In 1962, IOS launched its "Fund of funds," which meant investment in shares of other mutual funds, including some other IOS vehicles. The offering was very popular in the bull market times, and Cornfeld's one-line pitch, "Do you sincerely want to be rich?" became a by-word for its success. During the next ten years, IOS raised in excess of US$2.5 billion, bringing Cornfeld a personal fortune which has been estimated as more than US$100 million. Cornfeld himself became known for conspicuous consumption with lavish parties. Socially, he was generous and jovial, and generally surrounded by a bevy of beautiful young women, including for example Victoria Principal, later widely known as a star in the TV series "Dallas".

At its peak, IOS employed around 25,000 salesmen, who sold a series of mutual funds door-to-door all over Europe, especially in Germany, to small-time investors. He originally targeted US expatriates and servicemen who had no access to US investing, but the main growth of the business came from the public in countries such as Germany and Italy, who had until then had no other easy access to investment vehicles of this kind. Cornfeld called it "people's capitalism."

There were several reasons for the eventual rapid downfall of IOS, and there is no widely-accepted agreement as to the cause. But it may be true to say that, had the parent company not made a public share offering in 1969, it might have survived for much longer. The pressure to make the public offering came from the salesmen-stockholders, who were eager to cash in their paper fortunes, but the money raised by the company was used by the management to diversify in a number of ways that created a cash shortage. The domicile (but not the offices) of IOS was switched to Canada, and the public offering took place there in the summer of 1969.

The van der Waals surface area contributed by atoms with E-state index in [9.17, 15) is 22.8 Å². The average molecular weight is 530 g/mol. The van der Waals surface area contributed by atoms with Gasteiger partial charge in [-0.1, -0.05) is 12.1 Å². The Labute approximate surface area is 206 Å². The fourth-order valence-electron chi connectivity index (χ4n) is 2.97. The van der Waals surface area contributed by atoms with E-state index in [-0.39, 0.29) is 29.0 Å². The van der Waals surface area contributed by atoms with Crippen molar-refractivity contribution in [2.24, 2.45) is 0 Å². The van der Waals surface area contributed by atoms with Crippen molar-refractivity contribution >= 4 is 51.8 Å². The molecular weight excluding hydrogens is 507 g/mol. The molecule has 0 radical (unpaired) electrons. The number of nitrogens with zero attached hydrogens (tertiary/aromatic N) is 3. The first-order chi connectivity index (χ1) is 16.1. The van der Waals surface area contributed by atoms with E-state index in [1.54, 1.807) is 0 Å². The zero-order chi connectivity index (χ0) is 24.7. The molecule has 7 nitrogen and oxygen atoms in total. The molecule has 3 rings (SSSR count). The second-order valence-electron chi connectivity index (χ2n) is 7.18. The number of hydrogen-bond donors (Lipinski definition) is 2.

Bernie decided that mutual funds should take their fees from the profits they made for their investors, not just a percentage of the money invested. That is the way the IOS Investment Program was structured. Unfortunately no other provision was made for operating funds and international stock markets suffered a bear market in late 1969. The value of the IOS mutual funds took a serious fall, eliminating income for IOS. By March 1969, IOS was running out of operating money.

At this point, a little-known American financier named Robert Vesco, head of International Controls Corporation, offered his help with $5MM. Vesco managed to take control of IOS and eventually evicted Cornfeld from the management. Having placed his men in key positions in IOS, Vesco succeeded in transferring over $ 200 million of cash belonging to the IOS funds into his own ventures, mostly in Costa Rica and other parts of Latin America. When the SEC issued a public complaint, Vesco fled to exile in a number of Caribbean hideaways, and was finally reported as having died in Cuba in 2008.

Following the SEC complaint, the Canadian authorities arranged for the IOS entities to be placed in liquidation.

Personal life

Edit Block